It has been a little over a year since my community, Louisville, suffered one of the worst natural disasters in Colorado history. The Marshall Fire ripped through our neighborhoods in December of 2021, destroying more than 1,000 homes while simultaneously impacting people's sense of place and safety. Some of those who lost their homes will never return. They simply can’t afford to rebuild or in some cases would rather not return to live in a place that reminds them of such painful memories.
Sometimes what is overlooked in the conversation of lost homes and the need to rebuild in a more resilient way is the fact that many homeowners who didn’t lose their homes suffered extensive smoke and heat damage. Even months after the fires, some of those homeowners have yet to return to their homes, as they are still dealing with smoke, soot, and ash.
My family and I are ever thankful that we did not have to endure either experience. While we were very lucky that our house didn’t burn, we can attribute the fact that we were able to move back into our home within a couple of days to us having undertaken a Passive House retrofit.
Several years before the fires, we had started to retrofit our home using Passive House methodology. In fact, in the fall of 2021 we had made one of our final improvements and switched off the gas to our house when we installed a heat pump for heating and cooling. This small act ended up helping us to return to our home within a couple of days after the fires. As it turns out, when there is a fire all the utilities are shut off so as not to contribute to the fire’s spread and for the safety of the first responders. The first utility to return, typically within one day of a fire, is electrical. This allowed us to return to a warm home. Others, unfortunately, could not because their homes were heated with gas.
In addition to our good fortune of having gone all electric, the fact that our home was well air sealed and had filtered mechanical fresh air paved the way for us to return to a home that had healthy indoor air quality and no smoke damage. Unlike our neighbors, when we returned the day after the fires we walked into a home with no smell of smoke and only a small trace of ash. Testing proved that the pH, chemical, and soot levels in the house were normal, and no further action was required. After the electricity was restored, we turned on the heat pump and the ERV and have lived in our home ever since. As the fires continued to smolder and the outdoor air quality continued to be toxic, we were able to live in our home without worry of becoming sick or potentially experiencing the long-term effects of breathing air heavy with melted plastics, metals, and other chemicals. Without the steps that we took to retrofit our home, we could have faced months of restoration work such as insulation remediation, not to mention window, drywall, furniture, and clothing replacement. It can't be overstated how important it was that we were able to return to our home, our lives, and our normal routines with minimal disruption.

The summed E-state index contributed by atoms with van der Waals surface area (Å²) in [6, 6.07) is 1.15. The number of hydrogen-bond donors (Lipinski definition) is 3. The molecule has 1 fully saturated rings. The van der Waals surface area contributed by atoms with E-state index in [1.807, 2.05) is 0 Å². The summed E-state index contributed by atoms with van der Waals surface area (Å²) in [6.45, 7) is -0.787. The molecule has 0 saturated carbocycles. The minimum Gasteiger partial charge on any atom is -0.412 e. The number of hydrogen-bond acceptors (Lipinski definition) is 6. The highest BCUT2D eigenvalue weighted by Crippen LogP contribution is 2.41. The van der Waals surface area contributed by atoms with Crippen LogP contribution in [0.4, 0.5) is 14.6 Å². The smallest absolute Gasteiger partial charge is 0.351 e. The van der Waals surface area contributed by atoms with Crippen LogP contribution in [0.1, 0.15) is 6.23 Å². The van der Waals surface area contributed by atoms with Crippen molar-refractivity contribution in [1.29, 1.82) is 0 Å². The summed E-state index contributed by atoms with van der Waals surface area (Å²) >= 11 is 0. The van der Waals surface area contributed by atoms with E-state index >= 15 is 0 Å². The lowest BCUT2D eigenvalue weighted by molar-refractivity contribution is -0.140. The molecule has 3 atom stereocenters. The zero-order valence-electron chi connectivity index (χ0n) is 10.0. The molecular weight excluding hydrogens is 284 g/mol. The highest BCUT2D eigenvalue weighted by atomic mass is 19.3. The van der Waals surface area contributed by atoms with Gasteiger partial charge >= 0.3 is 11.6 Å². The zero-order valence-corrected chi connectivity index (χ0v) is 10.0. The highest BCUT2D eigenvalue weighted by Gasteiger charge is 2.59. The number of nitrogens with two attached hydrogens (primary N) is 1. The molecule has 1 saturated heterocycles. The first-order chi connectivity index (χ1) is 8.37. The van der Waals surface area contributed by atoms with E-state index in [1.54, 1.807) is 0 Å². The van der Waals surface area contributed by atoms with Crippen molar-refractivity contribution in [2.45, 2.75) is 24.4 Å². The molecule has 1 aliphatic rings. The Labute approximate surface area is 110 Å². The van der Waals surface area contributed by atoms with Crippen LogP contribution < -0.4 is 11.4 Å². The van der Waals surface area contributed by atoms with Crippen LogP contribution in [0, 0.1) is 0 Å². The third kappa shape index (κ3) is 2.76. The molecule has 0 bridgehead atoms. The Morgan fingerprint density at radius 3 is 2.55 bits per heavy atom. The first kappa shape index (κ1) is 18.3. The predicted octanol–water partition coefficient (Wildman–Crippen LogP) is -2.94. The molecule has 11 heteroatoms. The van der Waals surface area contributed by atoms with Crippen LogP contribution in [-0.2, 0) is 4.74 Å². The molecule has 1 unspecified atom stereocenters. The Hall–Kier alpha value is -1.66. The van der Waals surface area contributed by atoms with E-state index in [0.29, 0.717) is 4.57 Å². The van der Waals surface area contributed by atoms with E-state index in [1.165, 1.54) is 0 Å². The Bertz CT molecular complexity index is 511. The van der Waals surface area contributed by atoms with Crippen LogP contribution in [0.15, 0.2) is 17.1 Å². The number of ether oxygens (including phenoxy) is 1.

In our practice we often speak with clients about indoor air quality as an important benefit of Passive House construction. It isn't often, though, that we are able to point beyond charts and scientific jargon to real-world examples of how indoor air quality can impact lives on a daily basis, not to mention when there is a toxic event such as an urban wildfire. The ash and char produced by an urban wildfire can contain heavy metal, dioxins, and furans. The air can be heavy with carbon monoxide and volatile organic compounds (VOCs) such as benzene, formaldehyde, and a wide variety of polycyclic aromatic hydrocarbons (PAHs) such as pyrene, phenanthrene, and particulate matter. Exposure to such poor air quality can result in reduced lung capacity, chronic illnesses, pulmonary and cardiac disease, and cancers. Clearly, when a home is built without taking into account air tightness and filtered mechanical fresh air, then the impact of a wildfire is much greater than in one built with these standards in mind.
The good news is that we know how to avoid many of these tragedies—with a good air sealing strategy and mechanical fresh air. The homes in my neighborhood were built in the late 1980s and early 1990s. At the time, the building world was unconcerned with air sealing and indoor air quality. Building science was not yet part of most builders’ vocabularies. For most developers and builders, the idea was to build as quickly as you could sell. Homes were not viewed through the lens of quality, durability, and resilience.
It is fair to assume that, because my home is part of a production home development, all the homes in my neighborhood were built to the same poor quality as my house was—before it had been renovated—and, unfortunately, none of the others had been retrofitted at the time of the fires. With winds gusting to 85 mph and flames moving at a 1,000 feet per second, it is no wonder that these homes suffered the damage that they did.